Anti-poverty groups received a jolt early in October, when they woke up to this headline: "Only 6% of Canadians are poor, UN finds."
To most of us, that sounds like good news. But the story’s subhead made the professionally compassionate squirm: "Figure is one-third of the rate most often cited by social groups."
In other words, these groups’ pronouncements about Canadian poverty levels do not correspond to reality. Predictably, the rhetoric they frequently fall into is often as skewed as their claims.
"To have 1.6 million children living below the low-income cutoff demonstrates a real problem," Ellen Adelberg of the Canadian Council on Social Development intoned solemnly last Canada Day. Like similar groups, the Council regularly cites Statistics Canada data on income distribution as descriptive of poverty levels, despite Statscan’s frequent and increasingly explicit disclaimers. The LICO figure is based solely on annual income; it has never included other kinds of wealth that are actual, everyday components of most people’s finances – such as drawings on capital, government services in kind and parental support of university students.
Or listen to what Joan Johannson of the Canadian Association of the Non-Employed had to say to a Conservative Party task force last spring: "Canadian society has left the poor to starve. We no longer care about our neighbours as ourselves."
These philanthropists always fail to mention the breadth and depth of Canada’s social safety nets, which funnel billions of dollars a year into the pockets of lower income people. Anyway, where are all the starving children? A walk through the poorest neighbourhoods in any of Canada’s cities will fail to turn up the expected scenes of Dickensian misery. Their absence points to the fundamental flaw in the poverty lobbyists’ understanding – its focus on the relative status of individuals rather than the real physical deprivation that has always been the commonsense definition of poverty.
It’s refreshing, therefore, to hear common sense from a neutral source, the UN’s International Labour Organization. Its recent study covering many countries, Key Indicators of the Labour Market 1999, looks at unemployment, illiteracy, labour productivity and the relationship between poverty and income distribution.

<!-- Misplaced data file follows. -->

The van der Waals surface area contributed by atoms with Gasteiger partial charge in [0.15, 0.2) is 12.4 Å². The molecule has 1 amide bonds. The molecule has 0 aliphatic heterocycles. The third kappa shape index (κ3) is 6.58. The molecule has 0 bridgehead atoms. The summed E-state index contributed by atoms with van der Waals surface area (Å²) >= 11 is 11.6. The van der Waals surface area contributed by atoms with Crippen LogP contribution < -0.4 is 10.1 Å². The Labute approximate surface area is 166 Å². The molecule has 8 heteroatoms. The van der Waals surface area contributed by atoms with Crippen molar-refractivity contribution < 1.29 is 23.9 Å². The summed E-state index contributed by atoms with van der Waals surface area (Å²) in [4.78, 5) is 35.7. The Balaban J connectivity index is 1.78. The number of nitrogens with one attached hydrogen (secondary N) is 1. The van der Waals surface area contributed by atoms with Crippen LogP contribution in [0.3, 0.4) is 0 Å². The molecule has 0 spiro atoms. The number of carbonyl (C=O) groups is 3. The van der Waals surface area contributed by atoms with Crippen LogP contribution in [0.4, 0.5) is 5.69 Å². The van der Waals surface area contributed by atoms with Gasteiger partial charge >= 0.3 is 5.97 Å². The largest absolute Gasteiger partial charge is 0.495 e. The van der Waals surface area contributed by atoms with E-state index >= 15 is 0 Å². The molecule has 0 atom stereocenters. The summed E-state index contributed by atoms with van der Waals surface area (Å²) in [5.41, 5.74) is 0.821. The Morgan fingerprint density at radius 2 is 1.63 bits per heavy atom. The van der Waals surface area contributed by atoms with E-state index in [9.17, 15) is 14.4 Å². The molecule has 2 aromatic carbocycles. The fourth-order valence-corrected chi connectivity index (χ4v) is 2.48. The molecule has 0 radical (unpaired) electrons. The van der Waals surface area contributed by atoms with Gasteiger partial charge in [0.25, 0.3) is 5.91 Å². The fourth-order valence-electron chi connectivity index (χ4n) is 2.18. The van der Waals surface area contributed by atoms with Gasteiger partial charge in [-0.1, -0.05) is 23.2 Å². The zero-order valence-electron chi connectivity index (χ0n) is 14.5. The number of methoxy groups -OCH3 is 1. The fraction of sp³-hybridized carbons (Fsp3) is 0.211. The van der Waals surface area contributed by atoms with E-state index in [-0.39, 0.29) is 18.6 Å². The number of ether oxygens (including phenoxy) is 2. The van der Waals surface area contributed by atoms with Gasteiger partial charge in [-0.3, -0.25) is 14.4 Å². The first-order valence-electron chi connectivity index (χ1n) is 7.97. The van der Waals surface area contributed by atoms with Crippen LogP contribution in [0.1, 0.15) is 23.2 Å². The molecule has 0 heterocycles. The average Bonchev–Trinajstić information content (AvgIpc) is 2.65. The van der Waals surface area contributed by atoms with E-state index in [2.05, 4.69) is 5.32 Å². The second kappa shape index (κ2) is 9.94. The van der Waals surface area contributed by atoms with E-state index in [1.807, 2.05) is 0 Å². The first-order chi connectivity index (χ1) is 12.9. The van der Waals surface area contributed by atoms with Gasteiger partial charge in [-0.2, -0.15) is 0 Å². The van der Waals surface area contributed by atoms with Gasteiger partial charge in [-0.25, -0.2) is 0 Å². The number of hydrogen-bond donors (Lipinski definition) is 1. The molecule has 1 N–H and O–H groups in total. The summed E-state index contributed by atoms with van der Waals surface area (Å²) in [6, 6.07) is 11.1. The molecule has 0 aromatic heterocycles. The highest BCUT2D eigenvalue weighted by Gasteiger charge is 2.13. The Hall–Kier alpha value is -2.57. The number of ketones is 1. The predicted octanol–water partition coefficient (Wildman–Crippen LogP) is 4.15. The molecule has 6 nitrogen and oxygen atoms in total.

The ILO finding of a 6% poverty rate in Canada places us second among major industrial countries, just above Japan’s 4% but well below France and Germany’s 12%, Britain’s 13% and the United States’ 14%. . The report has established US$14.40 per day per capita as the boundary line that defines poverty – about $20 in Canadian funds.
The $20 threshold made the director of the National Council of Welfare, cry foul: "A poverty line of $8,000 a year . . . is ridiculous. It’s too low to even think about." Indeed, it might be impossible to live on that income in Toronto or Vancouver, but it’s feasible in low-rent cities like Winnipeg or Regina. That much money doesn’t buy the amenities enjoyed by the prosperous mass of Canadians, but it’s enough to keep one’s belly full and a roof over one’s head. Perhaps it’s also time to ask what guaranteeing the luxuries on top of the necessities does to the work ethic.
It must also be noted that the $20-a-day standard refers to per capita income. But most low-income people live in families, and multiplying $8,000 a year by three or four to account for households changes the picture dramatically.
Those who work in the poverty business, whether in the public or private sector, have a vested interest in overstating the problem. If those in charge of public policy listen to them, we risk spending tax dollars on those who don’t need assistance. That diminishes our capacity to extend significant help to genuinely needy people like the handicapped unemployable.
Leaders of the poverty industry will continue to clamour for more "resourcing" long after the last vestiges of poverty in Canada have been wiped out. We need regular infusions of sound data from sources like the ILO to put their claims in perspective.